In 1775, Gilbert Stuart set sail for London where Benjamin West welcomed the destitute young man into his home. The Skater marks the end of his five-year apprenticeship to West. Stuart's first effort at full-length portraiture, its originality brought the artist so much notice at the 1782 Royal Academy exhibition that he soon set up his own studio.
The unorthodox motif of skating -- indeed, any presentation of vigorous movement at all -- had absolutely no precedent in Britain's "Grand Manner" tradition of life-size society portraiture. The painter recalled that when William Grant, from Congalton near Edinburgh, arrived to have his picture painted, the Scottish sitter remarked that, "on account of the excessive coldness of the weather . . . the day was better suited for skating than sitting for one's portrait." Thus artist and sitter went off to skate on the Serpentine River in Hyde Park. When he returned to West's studio with Grant, Stuart conceived the idea of portraying his subject on ice skates in a winter landscape, with the twin towers of Westminster Abbey far in the distance.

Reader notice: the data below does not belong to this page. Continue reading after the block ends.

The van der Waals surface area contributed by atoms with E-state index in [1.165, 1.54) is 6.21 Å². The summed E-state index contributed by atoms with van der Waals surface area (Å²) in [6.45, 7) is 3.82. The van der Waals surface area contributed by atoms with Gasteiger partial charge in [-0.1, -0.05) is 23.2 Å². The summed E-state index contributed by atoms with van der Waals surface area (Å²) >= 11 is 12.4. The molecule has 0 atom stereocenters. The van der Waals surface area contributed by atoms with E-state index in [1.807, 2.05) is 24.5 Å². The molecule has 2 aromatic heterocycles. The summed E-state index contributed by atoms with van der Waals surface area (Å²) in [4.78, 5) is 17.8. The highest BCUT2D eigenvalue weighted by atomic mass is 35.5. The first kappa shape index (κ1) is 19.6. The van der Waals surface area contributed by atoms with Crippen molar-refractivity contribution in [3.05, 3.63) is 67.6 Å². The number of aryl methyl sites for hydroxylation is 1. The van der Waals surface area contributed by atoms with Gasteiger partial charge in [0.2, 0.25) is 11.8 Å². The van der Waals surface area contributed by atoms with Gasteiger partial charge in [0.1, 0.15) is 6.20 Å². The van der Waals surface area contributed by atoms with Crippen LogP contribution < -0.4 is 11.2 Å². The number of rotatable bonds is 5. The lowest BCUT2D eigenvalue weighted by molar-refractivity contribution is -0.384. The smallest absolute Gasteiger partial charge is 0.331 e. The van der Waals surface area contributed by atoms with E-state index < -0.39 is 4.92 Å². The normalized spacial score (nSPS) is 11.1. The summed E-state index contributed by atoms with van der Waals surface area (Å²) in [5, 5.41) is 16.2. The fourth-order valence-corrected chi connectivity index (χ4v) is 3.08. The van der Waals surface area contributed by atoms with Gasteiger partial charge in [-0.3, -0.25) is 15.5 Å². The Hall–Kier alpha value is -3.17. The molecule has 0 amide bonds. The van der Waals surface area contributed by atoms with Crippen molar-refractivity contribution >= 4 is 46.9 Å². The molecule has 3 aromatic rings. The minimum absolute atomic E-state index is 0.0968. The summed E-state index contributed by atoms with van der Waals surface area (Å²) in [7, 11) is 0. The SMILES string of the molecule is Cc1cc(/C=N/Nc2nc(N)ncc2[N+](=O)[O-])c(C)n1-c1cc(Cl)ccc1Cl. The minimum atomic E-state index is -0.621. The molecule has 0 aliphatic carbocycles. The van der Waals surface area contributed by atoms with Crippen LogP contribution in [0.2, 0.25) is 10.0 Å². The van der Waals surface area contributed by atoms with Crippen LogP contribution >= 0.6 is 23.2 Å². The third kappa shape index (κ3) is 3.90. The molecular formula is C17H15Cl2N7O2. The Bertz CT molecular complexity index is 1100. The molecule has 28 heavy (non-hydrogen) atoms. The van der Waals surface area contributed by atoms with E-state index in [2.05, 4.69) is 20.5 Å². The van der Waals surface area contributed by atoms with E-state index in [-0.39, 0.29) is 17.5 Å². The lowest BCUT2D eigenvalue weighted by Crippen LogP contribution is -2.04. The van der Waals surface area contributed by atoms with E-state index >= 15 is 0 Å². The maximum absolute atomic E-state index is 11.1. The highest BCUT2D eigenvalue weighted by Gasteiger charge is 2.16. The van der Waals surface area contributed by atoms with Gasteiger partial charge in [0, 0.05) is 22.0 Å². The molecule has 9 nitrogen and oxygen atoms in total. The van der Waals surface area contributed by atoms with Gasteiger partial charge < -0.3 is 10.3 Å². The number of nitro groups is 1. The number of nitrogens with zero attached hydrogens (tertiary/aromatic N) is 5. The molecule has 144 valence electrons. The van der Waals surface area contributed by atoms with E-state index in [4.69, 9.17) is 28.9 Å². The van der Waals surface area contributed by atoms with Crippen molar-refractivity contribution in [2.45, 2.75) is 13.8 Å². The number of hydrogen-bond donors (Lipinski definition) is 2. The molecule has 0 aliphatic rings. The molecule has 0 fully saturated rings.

In this innovative design, Grant glides effortlessly forward with arms crossed over his chest in typical eighteenth-century skating form. Except for his folded arms, the figure's stance derives from an ancient Roman statue, the Apollo Belvedere, a cast of which stood in the corner of West's studio.